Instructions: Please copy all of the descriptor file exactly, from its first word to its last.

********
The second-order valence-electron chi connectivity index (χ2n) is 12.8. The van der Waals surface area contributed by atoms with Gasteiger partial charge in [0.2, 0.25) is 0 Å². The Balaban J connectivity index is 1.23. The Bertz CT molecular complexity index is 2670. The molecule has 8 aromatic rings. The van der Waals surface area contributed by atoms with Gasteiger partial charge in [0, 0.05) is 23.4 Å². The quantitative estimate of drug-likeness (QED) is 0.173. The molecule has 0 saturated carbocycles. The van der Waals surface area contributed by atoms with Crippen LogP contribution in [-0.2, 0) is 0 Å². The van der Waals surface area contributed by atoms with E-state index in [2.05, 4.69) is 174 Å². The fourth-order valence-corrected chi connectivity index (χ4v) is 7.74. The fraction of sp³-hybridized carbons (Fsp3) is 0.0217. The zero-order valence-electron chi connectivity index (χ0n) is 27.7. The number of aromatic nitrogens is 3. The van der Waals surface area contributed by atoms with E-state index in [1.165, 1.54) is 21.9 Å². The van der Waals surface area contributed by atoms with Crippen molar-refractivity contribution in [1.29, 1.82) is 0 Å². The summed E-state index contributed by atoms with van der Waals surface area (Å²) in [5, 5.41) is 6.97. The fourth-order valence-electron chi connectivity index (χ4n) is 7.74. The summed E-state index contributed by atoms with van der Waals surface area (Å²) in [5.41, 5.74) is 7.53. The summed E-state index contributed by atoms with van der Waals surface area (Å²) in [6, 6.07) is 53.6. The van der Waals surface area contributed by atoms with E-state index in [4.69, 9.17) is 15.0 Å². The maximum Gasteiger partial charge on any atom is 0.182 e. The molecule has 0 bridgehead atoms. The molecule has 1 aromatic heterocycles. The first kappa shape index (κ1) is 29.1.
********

The second-order valence-electron chi connectivity index (χ2n) is 12.8. The van der Waals surface area contributed by atoms with Gasteiger partial charge in [0.2, 0.25) is 0 Å². The Balaban J connectivity index is 1.23. The Bertz CT molecular complexity index is 2670. The molecule has 8 aromatic rings. The van der Waals surface area contributed by atoms with Gasteiger partial charge in [0, 0.05) is 23.4 Å². The quantitative estimate of drug-likeness (QED) is 0.173. The molecule has 0 saturated carbocycles. The van der Waals surface area contributed by atoms with Crippen LogP contribution in [-0.2, 0) is 0 Å². The van der Waals surface area contributed by atoms with E-state index in [2.05, 4.69) is 174 Å². The fourth-order valence-corrected chi connectivity index (χ4v) is 7.74. The fraction of sp³-hybridized carbons (Fsp3) is 0.0217. The zero-order valence-electron chi connectivity index (χ0n) is 27.7. The number of aromatic nitrogens is 3. The van der Waals surface area contributed by atoms with E-state index in [1.165, 1.54) is 21.9 Å². The van der Waals surface area contributed by atoms with Crippen molar-refractivity contribution in [1.29, 1.82) is 0 Å². The summed E-state index contributed by atoms with van der Waals surface area (Å²) in [5, 5.41) is 6.97. The fourth-order valence-electron chi connectivity index (χ4n) is 7.74. The summed E-state index contributed by atoms with van der Waals surface area (Å²) in [5.41, 5.74) is 7.53. The summed E-state index contributed by atoms with van der Waals surface area (Å²) in [6, 6.07) is 53.6. The van der Waals surface area contributed by atoms with E-state index in [4.69, 9.17) is 15.0 Å². The maximum Gasteiger partial charge on any atom is 0.182 e. The molecule has 0 bridgehead atoms. The molecule has 1 aromatic heterocycles. The first kappa shape index (κ1) is 29.1.